As some of you may have seen in my previous post, I have just published a new book, The Genius Box. I discovered that taking a page – a webpage, I suppose – from the digital disruption of electronic media, books have also seen digitally-instigated upheaval and disintermediation.
The advent of e-books has opened a huge door for authors who come from atypical backgrounds, who want to have more control over the publishing process, or who may not want to be bothered with the time required to find a “legitimate” publisher. In addition to the e-book format, advances in printing mean that publishers can “print-on-demand.” There is no more need to pre-pay for a closet full of 200 copies of a book to fulfill orders. The books are printed as they are individually ordered on Amazon or other bookstores.
These firms are far from the oft-derided “vanity press” firms of the past. Self-publishing firms allow the creation of books with production quality equal of legitimate publishers. These companies offer services that run the gamut of publishing needs. Services offered include editing, internal design, cover design, formatting in print and various e-book formats, the printing of paperback or hardback editions, obtaining of ISBN numbers, liaison with most major online and retail bookstores, and marketing services and advice. They are pretty slick operations and it is amazing what can be done for an investment of only a couple of thousand dollars.
The popularity of self-published books is proven in the marketplace. In 2014, self-published books represented 31% of e-book sales through Amazon’s Kindle Store. While self-published books are generally not on high-profile best seller lists (the exception being USA Today), they are popular enough that The New York Times created e-book categories in addition to its traditional count of printed book sales.
In my case, I wanted to be able to bring a book to market pretty quickly. From the experience of others I know who had gone the traditional publishing route, it can take up to three years to get a book to market – and that’s if you quickly find an interested publisher. Already having the outline of my book in my head, I knew that the dynamic changes in the television space could outpace what I had in mind for the book. I also wanted to get the book to market before everyone forgot me. I’m half joking, but without the nice platform that GfK (and Knowledge Networks before that) gave me for years, it was a consideration. I was also in a fortunate position where I didn’t need a book advance to survive, and could afford to invest the time to write the book and in self-publishing costs.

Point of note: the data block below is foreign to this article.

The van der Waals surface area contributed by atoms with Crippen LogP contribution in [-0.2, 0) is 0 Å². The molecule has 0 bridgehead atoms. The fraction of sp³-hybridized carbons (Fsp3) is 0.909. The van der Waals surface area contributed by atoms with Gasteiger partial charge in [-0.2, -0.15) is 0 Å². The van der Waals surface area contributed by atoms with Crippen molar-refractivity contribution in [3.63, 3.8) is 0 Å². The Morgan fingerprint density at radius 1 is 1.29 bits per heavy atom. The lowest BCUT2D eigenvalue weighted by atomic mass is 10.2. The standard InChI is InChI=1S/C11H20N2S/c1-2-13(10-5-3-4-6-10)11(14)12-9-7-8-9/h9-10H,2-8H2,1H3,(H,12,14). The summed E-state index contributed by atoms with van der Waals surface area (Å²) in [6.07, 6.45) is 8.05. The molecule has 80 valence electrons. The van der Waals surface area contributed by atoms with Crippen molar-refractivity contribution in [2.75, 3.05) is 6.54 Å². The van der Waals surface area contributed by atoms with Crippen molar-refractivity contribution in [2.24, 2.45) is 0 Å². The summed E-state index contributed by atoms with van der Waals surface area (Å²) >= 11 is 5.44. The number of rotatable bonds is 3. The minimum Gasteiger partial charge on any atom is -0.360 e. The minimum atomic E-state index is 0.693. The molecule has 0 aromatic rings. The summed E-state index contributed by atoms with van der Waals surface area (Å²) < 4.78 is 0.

I didn’t know whether to laugh or cry when I found out that Nielsen controls the industry measurement for books (in addition to TV, radio, and seemingly every other medium). Akin to the issues we deal with in television/video, there is no single marketplace measure of both printed books (which Nielsen publishes) and e-books. Sound familiar? Thus while I am able to find out sales of the paperback version of my book on a trailing two-week basis, there is a lag of about three months before e-book sales are reported to authors. So television friends, maybe there is a worse medium for measurement!
Those are a few observations from my experience so far in the self-publishing world. I’ll try and update this as time goes on and I get to see more of the after-sales process. The real moral of the story: publishing is easier than ever; it’s the actual writing that’s the hard part!
David Tice is the principal of TiceVision LLC, a media research consultancy.
Get notifications of new posts – sign up at right or at bottom of this page.